How much do you know about the many nuclear tests in Australia secretly conducted by the British? Chances are, not much.
The exhibition “Black Mist, Burnt Country” has been touring Australia since 27. September 2016, marking the 60th anniversary of the first Maralinga atomic tests. It consists of paintings, photographs, sculptures, videos, prints and found objects made over the course of several decades by Indigenous and non-indigenous artists.
Even though these are not the first nuclear tests conducted on Australian soil, Maralinga (“thunder”in Garik, now extinct language of Northern Territory) became a symbol of Imperial ambition over human lives, much like Hiroshima.
After USA excluded their former WWII ally from the nuclear program in 1946, Britain reached over for Australian soil in their desperate and ultimately doomed attempt to join the “nuclear club”. Numerous so-called “minor trials” were conducted between 1956 and 1963 in Maralinga, on Pitjantjatjara land in the southern part of the Great Victoria Desert of South Australia. Unsurprisingly they caused widespread displacement, severe health issues and death for the local population, as well as the estimated 35,000 under-equipped or improperly informed Australian personnel involved. Significant amounts of plutonium and beryllium were found in the area during later research that was conducted only in the ‘70s.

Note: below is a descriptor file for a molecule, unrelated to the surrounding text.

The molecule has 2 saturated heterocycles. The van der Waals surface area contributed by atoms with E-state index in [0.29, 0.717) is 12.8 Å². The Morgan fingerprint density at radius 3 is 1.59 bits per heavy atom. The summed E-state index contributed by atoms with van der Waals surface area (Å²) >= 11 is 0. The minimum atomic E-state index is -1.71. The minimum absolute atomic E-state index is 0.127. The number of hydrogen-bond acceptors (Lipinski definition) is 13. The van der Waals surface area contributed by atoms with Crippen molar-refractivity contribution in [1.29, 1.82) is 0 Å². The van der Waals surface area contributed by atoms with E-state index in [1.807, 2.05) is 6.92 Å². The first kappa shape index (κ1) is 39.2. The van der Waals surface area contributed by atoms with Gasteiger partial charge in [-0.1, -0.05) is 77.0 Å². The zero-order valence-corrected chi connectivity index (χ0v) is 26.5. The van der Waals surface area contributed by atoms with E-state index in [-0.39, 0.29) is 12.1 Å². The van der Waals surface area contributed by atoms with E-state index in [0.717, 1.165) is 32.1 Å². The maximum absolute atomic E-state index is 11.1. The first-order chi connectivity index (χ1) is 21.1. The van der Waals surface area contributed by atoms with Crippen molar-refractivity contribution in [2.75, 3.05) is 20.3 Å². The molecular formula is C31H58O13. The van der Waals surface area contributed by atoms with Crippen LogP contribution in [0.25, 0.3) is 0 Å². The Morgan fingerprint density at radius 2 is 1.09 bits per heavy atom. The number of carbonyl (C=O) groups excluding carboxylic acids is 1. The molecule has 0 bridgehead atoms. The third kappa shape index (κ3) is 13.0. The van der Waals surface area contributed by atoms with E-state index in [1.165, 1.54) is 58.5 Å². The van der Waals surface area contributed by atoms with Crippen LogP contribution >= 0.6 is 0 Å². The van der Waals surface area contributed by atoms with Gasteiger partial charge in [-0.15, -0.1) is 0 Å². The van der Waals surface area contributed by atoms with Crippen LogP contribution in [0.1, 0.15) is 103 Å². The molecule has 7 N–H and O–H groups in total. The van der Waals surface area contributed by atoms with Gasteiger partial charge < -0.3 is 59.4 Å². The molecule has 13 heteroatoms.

Famous Aboriginal rights activist Yami Lester of Aṉangu Pitjantjatjara Yankunytjatjara land in SA described what happened to his community as “black mist” that covered the country and poisoned the waters. Yami was himself blinded in this event and later became a prominent figure in the fight for the rights of Indigenous people affected by the nuclear tests.
The exhibition contains some striking photographs of the effects on people and landscape. Also very notable are several traditional-style paintings that are both lush and distressing at once, as well as the very easily recognizable landscape with clouds by Blak Douglas. Seeing the haunting-looking photographs side by side with the narrative of Aboriginal paintings is especially powerful in conveying the gravity and scale of the misfortune that lasts to this very day.
The exhibition will reside at Penrith Regional Gallery until 29th of July in and will then continue touring nationally until February 2019.